Goldfrapp is one of the finest musical talents to have emerged in the first half of this decade, as the duo of singer Alison Goldfrapp and producer Will Gregory have put out some exhilaratingly unique and creative pop music over the course of two albums. In 2000, there was the stunner of a debut Felt Mountain, a wild melange of trip-hop, electronica, cabaret, and folk music, while 2003’s Black Cherry took a more dance-oriented route, as the pair combined the vintage electro sounds of the early ‘80s with a trendy, German schaffel influence, highlighted by a vocal performance by Goldfrapp that sounded enigmatic and sexually charged at the same time. As great as both albums are, as a performer, Ms. Goldfrapp finds herself somewhere between the quirky, esoteric theatrics of Bjork, and the glossy charisma of Kylie Minogue, and although her live evolution has been slow, it’s been steadily improving, and as the new two-disc live DVD set Wonderful Electric: Live in London attests, Alison’s definitely coming into her own in a live setting.
Comprised of two separate concerts, performed eighteen months apart, Wonderful Electric offers a glimpse of the ever-evolving Goldfrapp, with nearly three hours’ worth of footage for fans to lose themselves in. Skeptics have always criticized Goldfrapp’s live show as coming off as wither awkward, coldly impersonal, or both, but while she’s not the most gregarious frontwoman in the world (her between-song chatter is usually limited to a quietly polite, “Cheers”), her distant stage presence is made up it by the sumptuous way she and her band recreate the music in a live setting.
The earlier concert on the set, recorded at London’s Shepherd’s Bush Empire in December, 2001, focuses heavily on the wonderful Felt Mountain material, as Goldfrapp, seductively clad in a modestly revealing outfit, and her band weave a hypnotic spell over the hushed audience, delivering faithful versions of the album’s tracks, as well as a handful of B-sides. Ms. Goldfrapp is decidedly stiff onstage, constantly clutching the various mike stands she uses, not interacting at all with the audience. Her nervous aloofness seems to suit the music’s sumptuous, yet quirky arrangements, and the sounds the band creates are gorgeous. Most impressive is the voice of Goldfrapp, who croons during the verses, quickly switches microphones, and launches into a surreal aria of high-pitched notes, her vocals processed by Gregory, who oversees the proceedings from stage left like a benign music professor. Songs like “Utopia” and “Lovely Head” are strikingly beautiful, Goldfrapp’s singing achieving a devastating power, but most fun are the B-sides “Sartorius” and “UK Girls”, the latter a facetious blend of dark, ambient verses, with the chorus from Olivia Newton John’s early ‘80s classic “Physical”.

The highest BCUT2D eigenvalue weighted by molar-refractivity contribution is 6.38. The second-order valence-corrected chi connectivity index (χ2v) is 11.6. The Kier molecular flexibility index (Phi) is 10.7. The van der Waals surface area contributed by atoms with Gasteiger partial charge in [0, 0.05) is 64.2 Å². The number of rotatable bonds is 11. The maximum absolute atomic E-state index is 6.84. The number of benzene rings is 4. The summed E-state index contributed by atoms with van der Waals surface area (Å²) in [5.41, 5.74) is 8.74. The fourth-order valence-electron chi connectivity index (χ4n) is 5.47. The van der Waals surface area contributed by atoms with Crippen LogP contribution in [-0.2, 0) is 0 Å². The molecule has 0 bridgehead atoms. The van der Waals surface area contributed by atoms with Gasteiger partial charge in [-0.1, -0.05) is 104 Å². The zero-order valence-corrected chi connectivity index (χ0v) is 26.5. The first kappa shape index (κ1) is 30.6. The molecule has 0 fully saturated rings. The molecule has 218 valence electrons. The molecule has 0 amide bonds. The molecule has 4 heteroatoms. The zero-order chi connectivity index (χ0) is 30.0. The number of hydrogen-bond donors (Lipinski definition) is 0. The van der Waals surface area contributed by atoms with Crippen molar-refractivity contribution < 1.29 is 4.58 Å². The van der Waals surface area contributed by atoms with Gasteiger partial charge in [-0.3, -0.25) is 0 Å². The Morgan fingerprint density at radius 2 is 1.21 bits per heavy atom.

The second concert, filmed at the beautiful, ornate London venue Somerset House during the summer of 2003, is completely different. Garishly clad in a pair of thigh-high patent leather boots and the tiniest of mini-skirts, it’s clear that Goldfrapp has gained much more confidence as a performer, and while she still keeps the audience at an arm’s length, she holds her own well, strutting and moving a lot more. The more upbeat songs from 2003’s Black Cherry album suit her new look perfectly, as the singles “Train” and “Strict Machine” go over very well, while the cheekily forward “Twist” and the instrumental jam “Slippage” are more blunt and immediate in their themes. Missing from this show is Gregory, who obviously would rather work behind the scenes, replaced capably by keyboardist/backing vocalist Angie Pollock. The contrast between the Black Cherry material and the Felt Mountain songs is a fascinating one, the dance-fused newer material lightening the mood after the more ethereal early tracks. The highlight of the show is the stupendous cover of Baccara’s ‘70s disco classic “Yes Sir, I Can Boogie”, which has Goldfrapp singing with steely Eastern European harshness, bringing the set to a climax with what has to be the most erotic use of a theremin ever filmed.
The DVD is supplemented by a couple of short documentaries, one, a brief clip that offers little real information, and the other, a much superior, 30-minute piece that shows Goldfrapp on tour and in the studio, offering a look at the normally reserved Goldfrapp and Gregory. It would have been nice to have Goldfrapp’s handful of promotional videos on the discs as well, but other than that minor complaint, this set is highly enjoyable, the concerts both well-shot (the 2003 disc is enhanced for widescreen televisions) and of excellent sound quality. It’s an absolute must for fans, and other casual viewers are bound to be impressed as well.